Primary Colors is a fictional backroom account of a current—1996—presidential bid by Jack Stanton, the Democratic governor of a southern state.
Henry Burton tells the story. Stanton doesn’t offer Henry a job; he absorbs him into his staff.
The grandson of a famed civil rights leader, Henry had worked for a congressman after college before abandoning the Beltway for a teaching gig. Henry thinks he’s being used as “racial cover,” but he’s very impressed by Stanton’s ability to connect with ordinary people.
He’s less favorably impressed with Stanton’s truth-stretching facility, nevertheless he finds a comfortable perch where he can observe the internal operations of the campaign while “working the phones, doing stuff.”
The novel is packed with historical and political trivia from FDR’s presidency forward: who ran, what made them good candidates, what brought them down.
Primary Colors captures the aspirations and intensity of Stanton’s political campaign as well as the idealism, audacity, dedication, duplicity, and stupidity of the campaigners.
The negativity with which the Democrats regard news organizations like The Washington Post and NPR, which today are trashed by Republicans seems odd, but as I write this in January 2020, the rest of Primary Colors feels very contemporary.
Primary Colors: A Novel of Politics
Random House. ©1996. 366 p.
1996 bestseller #8; my grade: A-
©2020 Linda G. Aragoni
To Kill a Mockingbird is a rarity among novels: good literature that’s both interesting and easy to read. A best-seller in the U.S., it also won a Pulitzer prize for literature.
The book has two threads. First, is about the Finch youngsters, Jem and his sister, called Scout, and their summer-vacation pal, Dill. They invent wild plans to lure the town’s recluse, Arthur “Boo” Radley into the open so they can see if he really is a monster.
The town’s older generation has its own monsters. When a black man is accused of raping a white girl, Atticus Finch is appointed to defend him—hardly an enviable position for a white lawyer in 1930s Alabama. His children soon hear the epithet “nigger-lover”—and worse.
From these two threads, Harper Lee weaves a story about what it means to be grown up enough to respect other people who are different from ourselves, whether they are a different color or a different class or just from some other place.
The film version of the book, starring Gregory Peck, faithfully depicts the plot and main theme of the novel, but it cannot possibly show the details and nuances that make the novel a classic.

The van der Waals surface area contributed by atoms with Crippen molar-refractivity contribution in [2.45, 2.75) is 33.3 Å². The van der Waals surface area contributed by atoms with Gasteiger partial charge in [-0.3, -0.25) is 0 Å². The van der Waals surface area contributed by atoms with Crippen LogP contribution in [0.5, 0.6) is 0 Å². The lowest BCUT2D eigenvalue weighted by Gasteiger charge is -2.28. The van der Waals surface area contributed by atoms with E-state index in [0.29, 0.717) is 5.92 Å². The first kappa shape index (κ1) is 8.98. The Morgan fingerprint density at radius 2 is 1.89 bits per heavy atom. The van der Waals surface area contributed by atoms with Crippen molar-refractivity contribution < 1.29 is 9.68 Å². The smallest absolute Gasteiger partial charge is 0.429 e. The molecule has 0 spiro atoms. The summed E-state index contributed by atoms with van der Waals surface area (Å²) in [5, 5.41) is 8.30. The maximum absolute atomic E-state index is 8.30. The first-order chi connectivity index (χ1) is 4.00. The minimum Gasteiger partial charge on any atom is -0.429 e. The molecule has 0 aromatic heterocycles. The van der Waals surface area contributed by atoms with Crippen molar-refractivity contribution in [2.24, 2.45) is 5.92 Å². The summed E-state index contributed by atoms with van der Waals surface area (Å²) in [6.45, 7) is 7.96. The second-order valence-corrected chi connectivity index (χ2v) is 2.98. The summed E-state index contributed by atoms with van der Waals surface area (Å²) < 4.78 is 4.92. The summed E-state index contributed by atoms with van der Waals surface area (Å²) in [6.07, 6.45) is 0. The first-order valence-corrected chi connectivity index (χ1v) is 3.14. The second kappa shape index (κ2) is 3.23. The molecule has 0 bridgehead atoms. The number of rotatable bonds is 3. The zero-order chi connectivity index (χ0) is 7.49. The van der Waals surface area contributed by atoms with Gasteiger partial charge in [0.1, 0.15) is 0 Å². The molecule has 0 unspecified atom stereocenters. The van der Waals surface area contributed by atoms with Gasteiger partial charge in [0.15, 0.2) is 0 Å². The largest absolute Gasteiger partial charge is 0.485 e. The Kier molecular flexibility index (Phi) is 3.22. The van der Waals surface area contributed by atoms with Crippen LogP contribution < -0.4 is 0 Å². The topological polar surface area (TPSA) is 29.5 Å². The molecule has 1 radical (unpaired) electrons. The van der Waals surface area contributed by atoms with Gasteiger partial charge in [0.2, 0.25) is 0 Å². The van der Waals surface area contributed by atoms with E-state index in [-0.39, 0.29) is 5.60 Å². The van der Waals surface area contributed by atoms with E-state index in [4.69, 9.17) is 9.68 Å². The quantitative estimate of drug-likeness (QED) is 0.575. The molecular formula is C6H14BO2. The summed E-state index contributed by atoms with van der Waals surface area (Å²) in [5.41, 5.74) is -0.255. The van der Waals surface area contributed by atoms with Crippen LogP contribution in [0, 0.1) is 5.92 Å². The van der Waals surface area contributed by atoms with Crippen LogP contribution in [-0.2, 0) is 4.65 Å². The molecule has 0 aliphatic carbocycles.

If you haven’t read the novel in a while, get it out again. It’s definitely worth rereading.
To Kill a Mockingbird
By Harper Lee
1961 bestseller #3
My grade: A
© 2011 Linda Gorton Aragoni
About 70 pages into Kingsblood Royal, Sinclair Lewis throws a bombshell into his boring characters’ boring lives—and the rest of the book is a real page-turner.
Capt. Neil Kingsblood has come home from World War II to a comfortable, suburban, middle-America life. Neil’s father sets him to chasing down his ancestors. Neil discovers his father’s forebears were ordinary yeomen, not aristocrats as his father had hoped.
He decides to look up his mother’s French ancestors.
The state historical society supplies copies of a letter by Xavier Pic, one of Neil’s ancestors who described himself as “a full-blooded Negro from Martinique.” That ancestry makes Neil a Negro by 1940s law most places in the US.
Should he keep quiet for the sake of his family or reveal his findings?
To help him decide, Neil makes it his business to meet Negroes and find out what it is like to be “colored.”
Kingsblood Royal demonstrates that prejudice arises from fear. While making that point, however, Lewis continually makes snide remarks about his white characters, ridiculing their intelligence, their perceptivity, their motives. After a while, the comments become irritating.
Even in race relations, few things are as black-and-white as Lewis makes them.
By Sinclair Lewis
Random House, 1947
#8 on the 1947 bestseller list
My Grade: B
© 2007 Linda Gorton Aragoni